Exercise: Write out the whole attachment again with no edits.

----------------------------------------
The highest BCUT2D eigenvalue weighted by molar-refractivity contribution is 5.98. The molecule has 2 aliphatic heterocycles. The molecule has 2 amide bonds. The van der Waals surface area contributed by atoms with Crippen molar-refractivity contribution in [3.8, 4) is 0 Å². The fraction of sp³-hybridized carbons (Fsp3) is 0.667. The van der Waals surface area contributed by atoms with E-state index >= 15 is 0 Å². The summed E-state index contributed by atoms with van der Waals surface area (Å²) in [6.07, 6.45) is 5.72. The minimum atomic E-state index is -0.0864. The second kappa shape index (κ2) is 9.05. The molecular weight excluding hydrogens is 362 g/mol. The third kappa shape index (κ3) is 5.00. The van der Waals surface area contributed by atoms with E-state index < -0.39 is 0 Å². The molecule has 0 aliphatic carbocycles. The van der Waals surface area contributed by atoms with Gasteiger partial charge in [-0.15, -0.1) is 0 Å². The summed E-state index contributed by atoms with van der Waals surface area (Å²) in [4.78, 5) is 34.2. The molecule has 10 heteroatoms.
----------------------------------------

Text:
The highest BCUT2D eigenvalue weighted by molar-refractivity contribution is 5.98. The molecule has 2 aliphatic heterocycles. The molecule has 2 amide bonds. The van der Waals surface area contributed by atoms with Crippen molar-refractivity contribution in [3.8, 4) is 0 Å². The fraction of sp³-hybridized carbons (Fsp3) is 0.667. The van der Waals surface area contributed by atoms with E-state index >= 15 is 0 Å². The summed E-state index contributed by atoms with van der Waals surface area (Å²) in [6.07, 6.45) is 5.72. The minimum atomic E-state index is -0.0864. The second kappa shape index (κ2) is 9.05. The molecular weight excluding hydrogens is 362 g/mol. The third kappa shape index (κ3) is 5.00. The van der Waals surface area contributed by atoms with E-state index < -0.39 is 0 Å². The molecule has 0 aliphatic carbocycles. The van der Waals surface area contributed by atoms with Gasteiger partial charge in [-0.15, -0.1) is 0 Å². The summed E-state index contributed by atoms with van der Waals surface area (Å²) in [4.78, 5) is 34.2. The molecule has 10 heteroatoms.